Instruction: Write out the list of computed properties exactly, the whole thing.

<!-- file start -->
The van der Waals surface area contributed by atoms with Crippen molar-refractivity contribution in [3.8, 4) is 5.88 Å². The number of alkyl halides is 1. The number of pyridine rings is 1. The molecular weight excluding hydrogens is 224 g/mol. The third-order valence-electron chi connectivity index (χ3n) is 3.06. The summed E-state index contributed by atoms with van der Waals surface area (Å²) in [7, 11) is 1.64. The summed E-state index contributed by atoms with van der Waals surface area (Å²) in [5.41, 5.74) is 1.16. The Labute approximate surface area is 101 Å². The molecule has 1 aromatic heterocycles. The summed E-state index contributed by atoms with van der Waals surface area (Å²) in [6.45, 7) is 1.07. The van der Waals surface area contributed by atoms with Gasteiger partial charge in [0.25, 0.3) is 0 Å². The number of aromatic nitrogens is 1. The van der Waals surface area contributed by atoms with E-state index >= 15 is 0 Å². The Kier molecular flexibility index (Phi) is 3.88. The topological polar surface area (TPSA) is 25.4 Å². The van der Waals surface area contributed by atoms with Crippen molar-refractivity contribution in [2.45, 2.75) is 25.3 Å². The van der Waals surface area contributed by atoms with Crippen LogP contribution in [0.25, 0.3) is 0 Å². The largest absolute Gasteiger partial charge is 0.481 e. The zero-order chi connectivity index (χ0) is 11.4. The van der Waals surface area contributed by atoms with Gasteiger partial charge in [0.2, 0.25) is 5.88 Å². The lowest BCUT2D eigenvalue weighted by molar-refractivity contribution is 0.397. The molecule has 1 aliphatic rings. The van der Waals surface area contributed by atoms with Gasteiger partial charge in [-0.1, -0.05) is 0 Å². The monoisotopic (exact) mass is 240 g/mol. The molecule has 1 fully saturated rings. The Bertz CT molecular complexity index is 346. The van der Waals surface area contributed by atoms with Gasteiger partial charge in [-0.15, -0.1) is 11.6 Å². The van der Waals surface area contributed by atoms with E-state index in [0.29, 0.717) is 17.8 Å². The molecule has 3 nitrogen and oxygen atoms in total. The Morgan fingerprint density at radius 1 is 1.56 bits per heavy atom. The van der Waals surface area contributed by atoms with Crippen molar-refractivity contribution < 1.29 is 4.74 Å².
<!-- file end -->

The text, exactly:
The van der Waals surface area contributed by atoms with Crippen molar-refractivity contribution in [3.8, 4) is 5.88 Å². The number of alkyl halides is 1. The number of pyridine rings is 1. The molecular weight excluding hydrogens is 224 g/mol. The third-order valence-electron chi connectivity index (χ3n) is 3.06. The summed E-state index contributed by atoms with van der Waals surface area (Å²) in [7, 11) is 1.64. The summed E-state index contributed by atoms with van der Waals surface area (Å²) in [5.41, 5.74) is 1.16. The Labute approximate surface area is 101 Å². The molecule has 1 aromatic heterocycles. The summed E-state index contributed by atoms with van der Waals surface area (Å²) in [6.45, 7) is 1.07. The van der Waals surface area contributed by atoms with Gasteiger partial charge in [0.25, 0.3) is 0 Å². The number of aromatic nitrogens is 1. The van der Waals surface area contributed by atoms with E-state index >= 15 is 0 Å². The Kier molecular flexibility index (Phi) is 3.88. The topological polar surface area (TPSA) is 25.4 Å². The van der Waals surface area contributed by atoms with Crippen molar-refractivity contribution in [2.45, 2.75) is 25.3 Å². The van der Waals surface area contributed by atoms with Crippen LogP contribution in [0.25, 0.3) is 0 Å². The largest absolute Gasteiger partial charge is 0.481 e. The zero-order chi connectivity index (χ0) is 11.4. The van der Waals surface area contributed by atoms with Gasteiger partial charge in [0.2, 0.25) is 5.88 Å². The lowest BCUT2D eigenvalue weighted by molar-refractivity contribution is 0.397. The molecule has 1 aliphatic rings. The van der Waals surface area contributed by atoms with Gasteiger partial charge in [-0.1, -0.05) is 0 Å². The monoisotopic (exact) mass is 240 g/mol. The molecule has 1 fully saturated rings. The Bertz CT molecular complexity index is 346. The van der Waals surface area contributed by atoms with Gasteiger partial charge in [-0.15, -0.1) is 11.6 Å². The van der Waals surface area contributed by atoms with E-state index in [0.29, 0.717) is 17.8 Å². The molecule has 3 nitrogen and oxygen atoms in total. The Morgan fingerprint density at radius 1 is 1.56 bits per heavy atom. The van der Waals surface area contributed by atoms with Crippen molar-refractivity contribution < 1.29 is 4.74 Å².